The share of Wisconsin high school students deemed to be college-ready has declined since the 2014-2015 school year according to a new report from the Wisconsin Policy Forum. While the state leads most others that test 100 percent of high school students, the data also shows significant gaps in college-readiness based on race and economic status.
The report shows that the state's composite score — an average of all results — fell slightly last school year to 19.6 compared to the average of 19.8 from the 2017-2018 academic year. The state's composite ACT score during the 2014-2015 school year was 20. Those numbers are important because ACT scores are one of the factors colleges use when deciding which students to admit. For the University of Wisconsin-Eau Claire an ACT composite score of 21-26 is recommended students. For UW-Madison an ACT score of 27-32 is recommended.
The Policy Forum notes, however, that the slight decline in the state’s composite score "is masking potentially significant declines within each subject area that are relevant to students' 'college readiness.'"
The ACT sets benchmarks to determine a student's ability to earn passing grades in English, math, reading and science. In each subject, less than 50 percent of students met the goal. The state's benchmark scores for reading increased slightly during the last school year over numbers from 2017-2018.
The subject students struggled most with was math. Only 29.2 percent of all Wisconsin students met the ACT math benchmark. But when broken down by race the report noted that only 3.9 percent of black students met the college readiness benchmark for math while 35 percent of white students met the requirements.
The largest gap between black and white students were noted in ACT reading scores. While 42 percent of white students met the reading benchmark, only 8.7 percent of black students achieved the same results.
In October, data from the National Assessment of Educational Progress results, which samples standardized test scores from a sample of fourth and eighth grade students, showed Wisconsin had the widest educational achievement gap in the nation.
DPI Senior Policy Advisor Jennifer Kammerud told WPR the data isn't surprising because the state has historically had some of the widest achievement gaps in the United States.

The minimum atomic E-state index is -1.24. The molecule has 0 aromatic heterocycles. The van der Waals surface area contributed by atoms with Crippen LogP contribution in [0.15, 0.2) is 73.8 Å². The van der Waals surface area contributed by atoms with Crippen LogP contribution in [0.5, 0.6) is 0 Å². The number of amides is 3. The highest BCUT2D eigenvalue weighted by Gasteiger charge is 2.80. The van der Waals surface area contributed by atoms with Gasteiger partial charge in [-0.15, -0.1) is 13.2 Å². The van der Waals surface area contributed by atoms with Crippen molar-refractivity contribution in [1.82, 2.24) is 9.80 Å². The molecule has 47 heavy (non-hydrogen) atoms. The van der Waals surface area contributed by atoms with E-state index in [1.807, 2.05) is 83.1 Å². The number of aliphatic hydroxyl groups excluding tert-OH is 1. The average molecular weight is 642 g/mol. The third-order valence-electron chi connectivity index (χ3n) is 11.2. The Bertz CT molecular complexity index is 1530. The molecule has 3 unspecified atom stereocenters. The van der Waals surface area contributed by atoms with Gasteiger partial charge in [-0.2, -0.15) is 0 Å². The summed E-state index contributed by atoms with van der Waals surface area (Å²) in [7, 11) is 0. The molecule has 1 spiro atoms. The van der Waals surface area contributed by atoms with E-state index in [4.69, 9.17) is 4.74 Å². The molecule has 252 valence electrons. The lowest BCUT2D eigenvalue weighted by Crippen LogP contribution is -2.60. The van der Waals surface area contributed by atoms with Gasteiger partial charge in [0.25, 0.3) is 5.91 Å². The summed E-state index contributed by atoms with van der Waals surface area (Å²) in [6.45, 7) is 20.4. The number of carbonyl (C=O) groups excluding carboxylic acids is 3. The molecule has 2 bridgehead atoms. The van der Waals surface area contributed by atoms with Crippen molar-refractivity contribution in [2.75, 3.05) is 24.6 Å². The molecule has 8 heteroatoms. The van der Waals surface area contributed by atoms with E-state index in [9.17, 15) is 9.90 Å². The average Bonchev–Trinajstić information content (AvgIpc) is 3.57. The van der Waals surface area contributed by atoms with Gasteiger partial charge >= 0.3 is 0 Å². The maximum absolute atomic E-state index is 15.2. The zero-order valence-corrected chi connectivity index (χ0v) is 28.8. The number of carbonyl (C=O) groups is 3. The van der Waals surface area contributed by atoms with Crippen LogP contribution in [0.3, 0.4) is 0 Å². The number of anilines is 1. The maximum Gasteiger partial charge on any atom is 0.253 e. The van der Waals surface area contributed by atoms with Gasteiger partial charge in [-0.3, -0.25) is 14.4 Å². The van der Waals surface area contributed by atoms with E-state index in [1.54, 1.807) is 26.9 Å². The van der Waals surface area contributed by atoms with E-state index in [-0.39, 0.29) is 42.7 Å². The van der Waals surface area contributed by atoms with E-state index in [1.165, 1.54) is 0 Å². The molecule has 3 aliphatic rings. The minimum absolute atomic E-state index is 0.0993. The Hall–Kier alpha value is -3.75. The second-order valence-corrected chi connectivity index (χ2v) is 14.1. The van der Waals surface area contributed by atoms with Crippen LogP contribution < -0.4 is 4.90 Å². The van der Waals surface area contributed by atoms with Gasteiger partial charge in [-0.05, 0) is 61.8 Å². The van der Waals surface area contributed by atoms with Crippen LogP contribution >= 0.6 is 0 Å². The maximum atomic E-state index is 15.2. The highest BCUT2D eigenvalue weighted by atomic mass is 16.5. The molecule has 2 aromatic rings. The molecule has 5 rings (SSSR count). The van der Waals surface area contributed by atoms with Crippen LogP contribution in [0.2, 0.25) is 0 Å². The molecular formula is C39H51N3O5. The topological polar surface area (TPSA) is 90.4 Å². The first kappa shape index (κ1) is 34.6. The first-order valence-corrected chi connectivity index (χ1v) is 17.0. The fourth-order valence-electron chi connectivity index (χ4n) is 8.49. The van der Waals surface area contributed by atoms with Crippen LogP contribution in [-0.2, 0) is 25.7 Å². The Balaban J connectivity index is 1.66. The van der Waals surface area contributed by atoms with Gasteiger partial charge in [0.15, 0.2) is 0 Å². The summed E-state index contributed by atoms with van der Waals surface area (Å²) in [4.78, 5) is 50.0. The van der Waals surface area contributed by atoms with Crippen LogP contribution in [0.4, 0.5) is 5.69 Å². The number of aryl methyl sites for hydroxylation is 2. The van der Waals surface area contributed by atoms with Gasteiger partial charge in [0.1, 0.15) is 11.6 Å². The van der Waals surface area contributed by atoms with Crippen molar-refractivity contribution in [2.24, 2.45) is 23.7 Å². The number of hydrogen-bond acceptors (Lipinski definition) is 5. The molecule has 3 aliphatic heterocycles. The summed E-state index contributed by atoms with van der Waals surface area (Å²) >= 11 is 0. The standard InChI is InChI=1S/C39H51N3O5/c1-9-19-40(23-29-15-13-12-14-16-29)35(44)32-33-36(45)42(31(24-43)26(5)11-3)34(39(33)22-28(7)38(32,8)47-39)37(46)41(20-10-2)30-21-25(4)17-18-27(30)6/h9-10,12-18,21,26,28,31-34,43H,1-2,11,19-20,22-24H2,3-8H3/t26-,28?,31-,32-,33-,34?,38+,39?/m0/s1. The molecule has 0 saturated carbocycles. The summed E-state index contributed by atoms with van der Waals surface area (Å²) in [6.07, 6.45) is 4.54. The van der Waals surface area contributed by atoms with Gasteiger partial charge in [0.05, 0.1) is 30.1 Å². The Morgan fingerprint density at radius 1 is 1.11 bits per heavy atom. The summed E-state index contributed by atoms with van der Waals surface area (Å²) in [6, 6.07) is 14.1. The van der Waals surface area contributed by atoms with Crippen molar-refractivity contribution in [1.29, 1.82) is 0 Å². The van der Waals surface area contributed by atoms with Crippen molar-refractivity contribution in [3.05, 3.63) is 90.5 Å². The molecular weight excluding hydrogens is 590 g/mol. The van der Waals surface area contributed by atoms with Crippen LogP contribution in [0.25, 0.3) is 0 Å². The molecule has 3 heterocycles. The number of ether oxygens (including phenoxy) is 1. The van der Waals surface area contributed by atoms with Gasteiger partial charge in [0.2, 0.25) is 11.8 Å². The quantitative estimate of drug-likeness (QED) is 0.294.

"Too many of our students of color, students with disabilities, English-learners and students from low-income families continue to struggle to reach their full potential," said Kammerud. "And we know that the education system as a result of these results isn't working for everyone at all times and we need to do more to ensure our schools have what they need to ensure the success of all students."
Kammerud said there’s no one solution to reducing the achievement gap or increase students' composite scores. But she pointed to efforts including the implementation of The College and Career Readiness Early Warning System and the Dropout Early Warning System, which are data tools that make predictions about whether students in grades six through nine are likely to be ready for college or a career or if they're in danger of dropping out.
Kammerud also said the state's five largest urban school districts — Green Bay Public Schools, Kenosha Unified School District, Milwaukee Public Schools, Madison Metropolitan School District and Racine Unified School District — have partnered on an effort called the Wisconsin Urban Leadership Institute aimed at providing strategies for making public education more equitable for students of color.
When asked why the state’s overall composite ACT scores have dropped, Kammerud said poverty levels have increased and more students are arriving to school with additional needs. She also said caps on school district spending that have been in place since the early 1990's and low state reimbursement rates for local special education.
"And that matters because when a district has to provide those services that means they're taking money from somewhere else because they are under revenue limits, which limit the amount of money they can spend," said Kammerud.
She said diverting funds may make it difficult for districts to afford professional development for teachers aimed at addressing increased needs of students.